“It was very beautiful,” said De Leon. “It really moved me.”
This year the Mass time was moved from 10:30 a.m. to 5 p.m. so the priests could participate in a day of reflection beforehand. The two events are usually held on separate dates, but the Council of Priests voted to hold them on the same day out of consideration for priests who serve in outlying areas of the archdiocese.
Father Steven Yander, chaplain at Saint Joseph’s Hospital, Atlanta, felt the day of reflection renewed the priests’ “commitment to be of service to the church.” He described the day as “very valuable,” noting that it was “a nice opportunity to be led in reflection of what it means to be a priest.”
The day for the priests began with lunch, followed by a talk from Benedictine Abbot Marcel Rooney, former abbot primate of the order. The priests were given some quiet time, then listened to another talk and ended the day with the sacrament of reconciliation.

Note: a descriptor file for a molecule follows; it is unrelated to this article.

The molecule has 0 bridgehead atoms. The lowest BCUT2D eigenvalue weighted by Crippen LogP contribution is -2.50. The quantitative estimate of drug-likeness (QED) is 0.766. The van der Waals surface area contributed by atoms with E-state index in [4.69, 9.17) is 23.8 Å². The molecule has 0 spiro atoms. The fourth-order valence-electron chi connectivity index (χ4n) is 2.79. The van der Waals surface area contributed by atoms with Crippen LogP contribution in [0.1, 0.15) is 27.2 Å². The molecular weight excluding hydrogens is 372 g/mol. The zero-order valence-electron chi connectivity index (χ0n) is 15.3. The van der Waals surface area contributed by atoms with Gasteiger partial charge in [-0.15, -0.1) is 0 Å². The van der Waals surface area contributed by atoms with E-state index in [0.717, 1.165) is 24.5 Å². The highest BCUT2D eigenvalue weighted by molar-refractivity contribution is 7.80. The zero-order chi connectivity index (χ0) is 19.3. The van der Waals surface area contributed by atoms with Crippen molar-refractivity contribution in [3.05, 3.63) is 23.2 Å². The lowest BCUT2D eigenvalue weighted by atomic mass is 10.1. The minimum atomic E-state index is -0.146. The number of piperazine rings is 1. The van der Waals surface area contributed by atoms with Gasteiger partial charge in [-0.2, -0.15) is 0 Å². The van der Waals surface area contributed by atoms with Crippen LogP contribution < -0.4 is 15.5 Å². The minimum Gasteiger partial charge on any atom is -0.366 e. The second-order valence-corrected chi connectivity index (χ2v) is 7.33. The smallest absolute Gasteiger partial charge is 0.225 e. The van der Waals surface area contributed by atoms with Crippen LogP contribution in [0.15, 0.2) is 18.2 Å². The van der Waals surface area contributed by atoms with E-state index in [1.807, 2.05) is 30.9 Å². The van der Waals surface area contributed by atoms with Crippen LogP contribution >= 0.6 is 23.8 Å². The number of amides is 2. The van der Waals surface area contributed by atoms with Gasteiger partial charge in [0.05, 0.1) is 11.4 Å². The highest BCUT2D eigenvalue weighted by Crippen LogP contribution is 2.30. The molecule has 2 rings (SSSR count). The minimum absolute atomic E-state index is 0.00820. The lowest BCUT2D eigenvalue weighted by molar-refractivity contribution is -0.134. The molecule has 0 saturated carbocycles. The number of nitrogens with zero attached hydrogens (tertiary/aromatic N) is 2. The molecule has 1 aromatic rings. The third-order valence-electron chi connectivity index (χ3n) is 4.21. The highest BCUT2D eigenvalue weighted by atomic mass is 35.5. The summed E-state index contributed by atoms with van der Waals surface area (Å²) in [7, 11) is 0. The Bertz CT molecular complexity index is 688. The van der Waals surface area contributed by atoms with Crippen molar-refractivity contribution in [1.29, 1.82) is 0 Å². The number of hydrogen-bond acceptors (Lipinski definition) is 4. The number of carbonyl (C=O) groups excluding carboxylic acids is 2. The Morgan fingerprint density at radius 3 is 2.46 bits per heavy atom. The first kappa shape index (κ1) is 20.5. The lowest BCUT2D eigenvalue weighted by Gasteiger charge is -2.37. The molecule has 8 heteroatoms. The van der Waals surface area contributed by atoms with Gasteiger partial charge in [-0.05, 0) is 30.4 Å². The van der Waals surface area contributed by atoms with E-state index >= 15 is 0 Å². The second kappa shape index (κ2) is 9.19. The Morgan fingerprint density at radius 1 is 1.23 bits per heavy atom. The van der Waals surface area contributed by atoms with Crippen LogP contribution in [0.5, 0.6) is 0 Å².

Parishioners began filing into the Cathedral well before 5 p.m., and many priests were busy in a gathering area, visiting with other priests as they vested for Mass. Others could be found in the church, quietly talking with their parishioners who came to support them.
Following the joyous procession out of the church at the end of Mass, the priests again visited with their parishioners, friends and fellow priests before gathering in the Cathedral’s social hall for a dinner to end the evening.